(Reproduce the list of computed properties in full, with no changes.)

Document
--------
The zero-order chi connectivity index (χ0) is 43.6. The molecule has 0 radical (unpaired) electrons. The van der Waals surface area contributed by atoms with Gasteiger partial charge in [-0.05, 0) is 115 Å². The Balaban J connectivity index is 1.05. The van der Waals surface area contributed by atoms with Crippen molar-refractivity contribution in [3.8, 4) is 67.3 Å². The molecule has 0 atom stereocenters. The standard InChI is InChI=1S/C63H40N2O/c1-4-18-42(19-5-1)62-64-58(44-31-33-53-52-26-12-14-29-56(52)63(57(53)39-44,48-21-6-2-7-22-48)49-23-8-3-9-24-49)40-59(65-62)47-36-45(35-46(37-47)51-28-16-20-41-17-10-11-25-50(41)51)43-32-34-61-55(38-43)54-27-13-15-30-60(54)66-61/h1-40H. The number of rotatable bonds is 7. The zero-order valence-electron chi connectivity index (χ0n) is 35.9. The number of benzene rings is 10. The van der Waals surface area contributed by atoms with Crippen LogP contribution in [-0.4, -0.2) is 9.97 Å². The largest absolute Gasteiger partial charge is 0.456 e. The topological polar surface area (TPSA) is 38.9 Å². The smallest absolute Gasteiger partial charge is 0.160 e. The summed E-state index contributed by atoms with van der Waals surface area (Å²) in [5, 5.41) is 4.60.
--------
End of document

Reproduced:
The zero-order chi connectivity index (χ0) is 43.6. The molecule has 0 radical (unpaired) electrons. The van der Waals surface area contributed by atoms with Gasteiger partial charge in [-0.05, 0) is 115 Å². The Balaban J connectivity index is 1.05. The van der Waals surface area contributed by atoms with Crippen molar-refractivity contribution in [3.8, 4) is 67.3 Å². The molecule has 0 atom stereocenters. The standard InChI is InChI=1S/C63H40N2O/c1-4-18-42(19-5-1)62-64-58(44-31-33-53-52-26-12-14-29-56(52)63(57(53)39-44,48-21-6-2-7-22-48)49-23-8-3-9-24-49)40-59(65-62)47-36-45(35-46(37-47)51-28-16-20-41-17-10-11-25-50(41)51)43-32-34-61-55(38-43)54-27-13-15-30-60(54)66-61/h1-40H. The number of rotatable bonds is 7. The zero-order valence-electron chi connectivity index (χ0n) is 35.9. The number of benzene rings is 10. The van der Waals surface area contributed by atoms with Crippen LogP contribution in [-0.4, -0.2) is 9.97 Å². The largest absolute Gasteiger partial charge is 0.456 e. The topological polar surface area (TPSA) is 38.9 Å². The smallest absolute Gasteiger partial charge is 0.160 e. The summed E-state index contributed by atoms with van der Waals surface area (Å²) in [5, 5.41) is 4.60.